Parents and students packed into DeSoto ISD's administrative building for a town hall Thursday on planned budget cuts. More than 200 jobs are on the line.
The district says they know the cuts aren’t ideal, but they don’t have a choice. And if they do not make a decision on these cuts, they will be insolvent by the end of June.
It was a packed room at DeSoto ISD Thursday. Teachers, parents and students showed up looking for answers from the district and concerned that large budget cuts mean an abrupt change for their families.
“I’m really upset about the changes I see,” said parent Amed Muhamed Clinton. “A lot of good teachers are being affected by it.”
District staff detailed the deep deficit. The district says say declining enrollment, overstaffing and a lack of district checks and balances are to blame. District staff funneled the crowd’s concerns through comment cards.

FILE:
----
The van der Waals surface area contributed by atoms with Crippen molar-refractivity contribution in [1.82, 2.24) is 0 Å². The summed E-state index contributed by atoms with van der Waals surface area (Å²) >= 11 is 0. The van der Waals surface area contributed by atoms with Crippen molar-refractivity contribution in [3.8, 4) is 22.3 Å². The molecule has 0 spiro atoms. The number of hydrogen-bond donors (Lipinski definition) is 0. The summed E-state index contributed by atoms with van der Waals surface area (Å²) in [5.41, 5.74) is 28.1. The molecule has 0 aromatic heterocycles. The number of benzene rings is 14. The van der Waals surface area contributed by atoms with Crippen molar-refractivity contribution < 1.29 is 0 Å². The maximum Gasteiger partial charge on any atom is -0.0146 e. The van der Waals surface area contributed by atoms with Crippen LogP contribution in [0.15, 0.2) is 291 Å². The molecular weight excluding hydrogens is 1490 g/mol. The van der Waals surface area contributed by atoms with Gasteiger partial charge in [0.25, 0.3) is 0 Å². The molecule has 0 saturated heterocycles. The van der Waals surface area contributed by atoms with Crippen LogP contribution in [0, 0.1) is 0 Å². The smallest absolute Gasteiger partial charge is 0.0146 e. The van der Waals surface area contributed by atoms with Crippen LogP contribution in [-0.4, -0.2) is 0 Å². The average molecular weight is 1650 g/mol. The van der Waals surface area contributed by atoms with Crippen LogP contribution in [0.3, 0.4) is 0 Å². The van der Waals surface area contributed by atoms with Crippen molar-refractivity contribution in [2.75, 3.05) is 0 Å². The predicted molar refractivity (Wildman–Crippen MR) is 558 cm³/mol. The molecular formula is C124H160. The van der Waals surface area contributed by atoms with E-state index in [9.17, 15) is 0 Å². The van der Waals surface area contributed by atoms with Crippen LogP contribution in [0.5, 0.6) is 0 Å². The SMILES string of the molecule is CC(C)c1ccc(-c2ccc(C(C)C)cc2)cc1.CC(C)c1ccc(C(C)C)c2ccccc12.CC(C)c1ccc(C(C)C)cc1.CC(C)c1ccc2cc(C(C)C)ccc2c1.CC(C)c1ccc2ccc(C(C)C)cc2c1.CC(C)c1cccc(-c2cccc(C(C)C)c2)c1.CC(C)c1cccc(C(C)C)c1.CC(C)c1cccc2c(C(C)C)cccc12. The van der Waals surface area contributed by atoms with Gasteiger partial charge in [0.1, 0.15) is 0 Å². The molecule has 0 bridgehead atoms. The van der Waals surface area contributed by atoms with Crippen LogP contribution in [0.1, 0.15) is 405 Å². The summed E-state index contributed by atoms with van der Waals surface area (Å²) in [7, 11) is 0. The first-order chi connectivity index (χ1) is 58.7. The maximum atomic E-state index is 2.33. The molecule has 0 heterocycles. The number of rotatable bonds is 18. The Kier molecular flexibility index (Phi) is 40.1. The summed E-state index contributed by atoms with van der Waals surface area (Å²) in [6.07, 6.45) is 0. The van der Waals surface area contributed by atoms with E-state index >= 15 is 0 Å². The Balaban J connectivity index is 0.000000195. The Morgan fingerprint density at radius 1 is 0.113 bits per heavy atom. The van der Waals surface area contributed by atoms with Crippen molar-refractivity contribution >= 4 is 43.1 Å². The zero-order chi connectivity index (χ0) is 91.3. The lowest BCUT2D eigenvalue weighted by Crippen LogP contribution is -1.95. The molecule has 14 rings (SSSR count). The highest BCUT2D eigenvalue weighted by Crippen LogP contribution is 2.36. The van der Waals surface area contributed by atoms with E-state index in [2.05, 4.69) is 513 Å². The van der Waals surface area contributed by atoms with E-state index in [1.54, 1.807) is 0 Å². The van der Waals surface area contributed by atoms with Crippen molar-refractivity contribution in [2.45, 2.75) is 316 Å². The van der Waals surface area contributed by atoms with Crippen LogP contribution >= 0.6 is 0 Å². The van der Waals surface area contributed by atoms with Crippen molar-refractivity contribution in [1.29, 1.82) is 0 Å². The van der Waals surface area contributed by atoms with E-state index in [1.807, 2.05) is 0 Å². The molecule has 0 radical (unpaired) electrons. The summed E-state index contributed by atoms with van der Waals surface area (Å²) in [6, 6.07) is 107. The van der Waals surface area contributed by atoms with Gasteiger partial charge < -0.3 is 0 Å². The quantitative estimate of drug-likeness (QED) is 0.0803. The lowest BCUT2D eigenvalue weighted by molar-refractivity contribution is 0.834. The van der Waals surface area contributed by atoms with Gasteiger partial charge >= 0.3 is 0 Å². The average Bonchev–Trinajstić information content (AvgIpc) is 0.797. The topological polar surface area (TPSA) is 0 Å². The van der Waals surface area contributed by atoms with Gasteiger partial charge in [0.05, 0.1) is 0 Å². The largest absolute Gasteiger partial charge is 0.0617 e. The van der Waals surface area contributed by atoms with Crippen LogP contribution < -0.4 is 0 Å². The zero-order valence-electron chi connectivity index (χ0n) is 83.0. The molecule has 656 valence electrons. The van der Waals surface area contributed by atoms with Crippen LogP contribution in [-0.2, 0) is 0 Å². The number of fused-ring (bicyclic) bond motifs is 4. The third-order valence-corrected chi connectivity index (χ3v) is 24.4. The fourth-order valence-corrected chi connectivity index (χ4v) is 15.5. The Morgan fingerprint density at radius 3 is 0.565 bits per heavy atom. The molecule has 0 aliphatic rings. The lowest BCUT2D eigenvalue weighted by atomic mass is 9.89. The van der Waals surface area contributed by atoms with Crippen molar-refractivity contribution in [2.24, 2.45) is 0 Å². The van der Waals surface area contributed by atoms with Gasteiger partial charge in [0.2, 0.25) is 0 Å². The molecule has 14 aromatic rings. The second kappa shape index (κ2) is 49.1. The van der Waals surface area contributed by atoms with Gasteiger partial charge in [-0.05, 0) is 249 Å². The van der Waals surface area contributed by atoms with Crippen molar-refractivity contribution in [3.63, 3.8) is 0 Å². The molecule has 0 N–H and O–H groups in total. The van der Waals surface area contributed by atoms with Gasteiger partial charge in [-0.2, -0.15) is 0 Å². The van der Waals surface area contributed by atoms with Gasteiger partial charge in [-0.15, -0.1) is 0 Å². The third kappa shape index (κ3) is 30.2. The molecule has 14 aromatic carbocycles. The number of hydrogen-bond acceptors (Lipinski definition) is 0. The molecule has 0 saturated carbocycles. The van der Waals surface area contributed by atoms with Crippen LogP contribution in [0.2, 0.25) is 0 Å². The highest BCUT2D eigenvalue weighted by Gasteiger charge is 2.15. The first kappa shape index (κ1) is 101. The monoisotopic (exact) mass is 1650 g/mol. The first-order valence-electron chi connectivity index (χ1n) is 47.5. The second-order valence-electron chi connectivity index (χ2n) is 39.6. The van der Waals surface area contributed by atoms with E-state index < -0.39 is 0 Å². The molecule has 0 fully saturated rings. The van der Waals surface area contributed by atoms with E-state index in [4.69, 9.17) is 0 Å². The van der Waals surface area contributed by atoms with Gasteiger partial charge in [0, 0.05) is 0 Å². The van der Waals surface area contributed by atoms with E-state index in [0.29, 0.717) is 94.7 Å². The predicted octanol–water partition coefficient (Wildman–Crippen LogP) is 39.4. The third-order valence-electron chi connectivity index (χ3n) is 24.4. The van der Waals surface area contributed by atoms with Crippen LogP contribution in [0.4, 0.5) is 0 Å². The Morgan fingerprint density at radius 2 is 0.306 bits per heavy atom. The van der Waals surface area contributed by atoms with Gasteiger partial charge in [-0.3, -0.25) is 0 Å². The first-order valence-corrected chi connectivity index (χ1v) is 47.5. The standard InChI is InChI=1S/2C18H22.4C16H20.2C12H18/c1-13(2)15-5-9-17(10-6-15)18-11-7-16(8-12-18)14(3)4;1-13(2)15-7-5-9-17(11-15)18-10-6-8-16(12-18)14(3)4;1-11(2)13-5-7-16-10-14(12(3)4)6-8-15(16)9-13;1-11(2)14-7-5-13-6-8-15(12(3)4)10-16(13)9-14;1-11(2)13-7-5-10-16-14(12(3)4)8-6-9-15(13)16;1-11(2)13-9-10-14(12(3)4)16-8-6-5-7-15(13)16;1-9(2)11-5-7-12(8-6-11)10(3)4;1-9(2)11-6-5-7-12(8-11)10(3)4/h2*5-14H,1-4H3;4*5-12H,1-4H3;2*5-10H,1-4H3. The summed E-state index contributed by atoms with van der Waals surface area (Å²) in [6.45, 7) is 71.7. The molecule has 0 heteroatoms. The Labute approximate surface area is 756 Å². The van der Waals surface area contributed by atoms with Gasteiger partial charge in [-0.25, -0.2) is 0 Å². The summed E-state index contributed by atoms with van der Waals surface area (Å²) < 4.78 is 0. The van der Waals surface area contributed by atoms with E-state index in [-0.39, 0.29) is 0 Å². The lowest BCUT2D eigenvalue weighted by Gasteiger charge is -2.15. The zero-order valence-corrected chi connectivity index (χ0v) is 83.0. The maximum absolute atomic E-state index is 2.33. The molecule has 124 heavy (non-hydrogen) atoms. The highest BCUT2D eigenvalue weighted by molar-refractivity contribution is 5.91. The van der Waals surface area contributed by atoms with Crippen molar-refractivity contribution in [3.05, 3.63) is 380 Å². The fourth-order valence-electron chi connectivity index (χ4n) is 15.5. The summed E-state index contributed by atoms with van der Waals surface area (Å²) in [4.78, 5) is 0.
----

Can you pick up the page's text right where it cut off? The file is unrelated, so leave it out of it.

But overall, teacher Leticia Robles Bolanos wasn’t too pleased with their responses. The bilingual teacher has been teaching in DeSoto since 2013.
“I’m not sure they are being honest with us,” she said. “How can they let go of so many bilingual teachers when our bilingual population has increased.”
The cuts include closing Northside Elementary School for several years, implementing “more efficient ways to operate at the central office,” cutting 166 teacher positions and around another 75 district employees.
District staff also took the opportunity to shoot down several rumors they call incorrect, saying they are not cutting middle school athletics, but they are asking coaches to primarily serve as teachers.
The district guaranteed that class sizes would not be 35 to 1, but instead adjusted based on the grade level. But those numbers don’t make sense to Clinton, a father of three.
“My concern would be what system is in place that’s going to give teachers the training they need to give teachers support,” Clinton said. “When you increase classes like that, you are expecting to have problems.”
After receiving his letter on the possible layoff from the district, Mitchell Galloway, a math and science teacher, says he’s not sure what the future holds.
“It’s not a money situation for me,” he said. “It’s for me being a positive impact in the community in which I live.”
The district will make an official vote next Monday.